Tissue microarrays: a practical guide

Kumar, Beena, de Silva, Melanie, Venter, Deon J. and Armes, Jane E. (2004) Tissue microarrays: a practical guide. Pathology, 36 4: 295-300. doi:10.1080/00313020410001721555

Author Kumar, Beena
de Silva, Melanie
Venter, Deon J.
Armes, Jane E.
Title Tissue microarrays: a practical guide
Journal name Pathology   Check publisher's open access policy
ISSN 0031-3025
Publication date 2004-08-01
Year available 2004
Sub-type Critical review of research, literature review, critical commentary
DOI 10.1080/00313020410001721555
Open Access Status Not yet assessed
Volume 36
Issue 4
Start page 295
End page 300
Total pages 6
Place of publication London, United Kingdom
Publisher Lippincott Williams & Wilkins
Language eng
Abstract Tissue microarrays are a recent innovation in the field of pathology. They were originally designed as a high-throughput approach for researchers to assess the expression of interesting candidate disease-related genes or gene products simultaneously on hundreds of tissue samples. However, their use is becoming more widespread in routine pathology, for example for quality assurance and for the optimisation of diagnostic reagents such as monoclonal antibodies and gene probes. Several molecular and conventional pathological techniques can be performed on a single tissue array, thereby enabling morphology, DNA, RNA and protein targets to be analysed on sequential sections through multiple tissue samples. Moreover, compared with full-face tissue sections, tissue microarrays are a cost- and time-efficient, effective approach to analysing biomarker expression on a large number of samples. Whilst tissue microarrays are available from commercial sources, many pathology laboratories prefer to make in-house arrays from their often extensive pathology archive to facilitate the correlation of their findings with clinical parameters. The technical skills necessary to produce tissue arrays are well within the capacity of most laboratories. However, several pitfalls to successful array production exist. The present article describes the applications of this technique and details practical points for optimal tissue array production.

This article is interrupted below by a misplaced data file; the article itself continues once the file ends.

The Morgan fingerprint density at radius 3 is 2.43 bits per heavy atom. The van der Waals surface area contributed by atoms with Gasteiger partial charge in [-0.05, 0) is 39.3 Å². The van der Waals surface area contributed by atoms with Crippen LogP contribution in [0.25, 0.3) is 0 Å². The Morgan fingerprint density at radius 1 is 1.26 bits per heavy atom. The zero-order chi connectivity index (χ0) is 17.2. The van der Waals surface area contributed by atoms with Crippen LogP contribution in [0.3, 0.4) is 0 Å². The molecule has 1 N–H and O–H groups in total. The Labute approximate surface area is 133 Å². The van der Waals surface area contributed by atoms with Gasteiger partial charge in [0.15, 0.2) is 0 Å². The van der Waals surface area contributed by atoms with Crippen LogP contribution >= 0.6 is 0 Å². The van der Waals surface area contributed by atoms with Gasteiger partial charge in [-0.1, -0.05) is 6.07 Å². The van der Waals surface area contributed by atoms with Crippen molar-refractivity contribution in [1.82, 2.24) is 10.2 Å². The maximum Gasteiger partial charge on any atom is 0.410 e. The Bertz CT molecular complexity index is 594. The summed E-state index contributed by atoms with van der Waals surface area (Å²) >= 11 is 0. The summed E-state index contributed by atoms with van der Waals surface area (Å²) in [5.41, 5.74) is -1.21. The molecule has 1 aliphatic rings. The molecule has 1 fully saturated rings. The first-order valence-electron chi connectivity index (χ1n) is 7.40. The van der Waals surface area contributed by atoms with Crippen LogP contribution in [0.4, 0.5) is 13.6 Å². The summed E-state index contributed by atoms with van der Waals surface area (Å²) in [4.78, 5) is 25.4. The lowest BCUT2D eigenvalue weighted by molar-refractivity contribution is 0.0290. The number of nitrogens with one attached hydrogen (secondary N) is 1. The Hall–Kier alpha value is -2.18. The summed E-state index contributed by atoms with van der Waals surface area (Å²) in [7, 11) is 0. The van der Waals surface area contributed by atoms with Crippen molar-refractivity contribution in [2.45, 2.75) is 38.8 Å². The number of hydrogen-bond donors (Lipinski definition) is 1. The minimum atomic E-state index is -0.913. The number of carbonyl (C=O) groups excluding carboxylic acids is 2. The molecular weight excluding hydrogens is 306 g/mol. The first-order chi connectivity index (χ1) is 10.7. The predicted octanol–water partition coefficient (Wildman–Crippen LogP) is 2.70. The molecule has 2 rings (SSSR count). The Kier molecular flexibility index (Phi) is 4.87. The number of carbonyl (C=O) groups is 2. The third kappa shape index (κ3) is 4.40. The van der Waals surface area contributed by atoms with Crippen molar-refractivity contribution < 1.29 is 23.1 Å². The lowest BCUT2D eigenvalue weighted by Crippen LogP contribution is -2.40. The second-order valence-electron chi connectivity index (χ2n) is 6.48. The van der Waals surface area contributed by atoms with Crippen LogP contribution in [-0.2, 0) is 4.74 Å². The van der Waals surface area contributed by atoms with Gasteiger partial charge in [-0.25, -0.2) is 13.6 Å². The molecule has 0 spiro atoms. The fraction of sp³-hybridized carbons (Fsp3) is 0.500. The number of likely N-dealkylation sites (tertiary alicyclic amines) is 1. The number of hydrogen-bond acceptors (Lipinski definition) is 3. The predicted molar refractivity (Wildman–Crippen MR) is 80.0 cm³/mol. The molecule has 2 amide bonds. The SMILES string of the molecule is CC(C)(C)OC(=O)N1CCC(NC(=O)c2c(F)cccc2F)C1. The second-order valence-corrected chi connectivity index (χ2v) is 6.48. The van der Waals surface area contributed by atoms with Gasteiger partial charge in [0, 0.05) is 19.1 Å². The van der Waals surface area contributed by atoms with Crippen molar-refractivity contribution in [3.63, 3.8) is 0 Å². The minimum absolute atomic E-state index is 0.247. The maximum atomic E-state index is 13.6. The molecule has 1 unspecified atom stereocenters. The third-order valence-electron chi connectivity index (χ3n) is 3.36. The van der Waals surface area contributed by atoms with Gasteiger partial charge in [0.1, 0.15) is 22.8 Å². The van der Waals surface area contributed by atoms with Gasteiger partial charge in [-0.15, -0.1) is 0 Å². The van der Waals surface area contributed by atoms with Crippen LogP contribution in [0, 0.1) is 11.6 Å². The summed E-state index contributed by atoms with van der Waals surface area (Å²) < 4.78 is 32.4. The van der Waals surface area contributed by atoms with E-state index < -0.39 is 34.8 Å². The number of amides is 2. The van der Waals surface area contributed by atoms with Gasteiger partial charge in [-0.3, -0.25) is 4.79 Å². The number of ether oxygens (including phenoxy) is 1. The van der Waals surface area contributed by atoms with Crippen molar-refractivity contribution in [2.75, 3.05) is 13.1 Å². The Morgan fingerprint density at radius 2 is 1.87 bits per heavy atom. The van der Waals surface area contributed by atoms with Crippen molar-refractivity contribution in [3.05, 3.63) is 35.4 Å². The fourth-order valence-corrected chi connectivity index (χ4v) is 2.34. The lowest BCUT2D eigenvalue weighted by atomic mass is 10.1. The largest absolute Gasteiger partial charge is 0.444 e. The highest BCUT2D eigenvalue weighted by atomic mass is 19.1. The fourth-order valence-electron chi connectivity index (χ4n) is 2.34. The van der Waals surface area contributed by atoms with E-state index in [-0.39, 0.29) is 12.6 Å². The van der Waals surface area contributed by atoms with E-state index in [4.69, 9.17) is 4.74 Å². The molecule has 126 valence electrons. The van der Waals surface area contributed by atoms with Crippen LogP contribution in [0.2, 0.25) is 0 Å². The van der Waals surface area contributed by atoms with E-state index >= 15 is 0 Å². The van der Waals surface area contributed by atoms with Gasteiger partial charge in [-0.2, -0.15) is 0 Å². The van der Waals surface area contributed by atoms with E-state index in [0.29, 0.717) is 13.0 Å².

Keyword Immunohistochemistry
In situ hybridisation
Tissue microarrays
Q-Index Code C1
Q-Index Status Provisional Code
Institutional Status Non-UQ

Document type: Journal Article
Sub-type: Critical review of research, literature review, critical commentary
Collections: Mater Research Institute-UQ (MRI-UQ)
School of Medicine Publications
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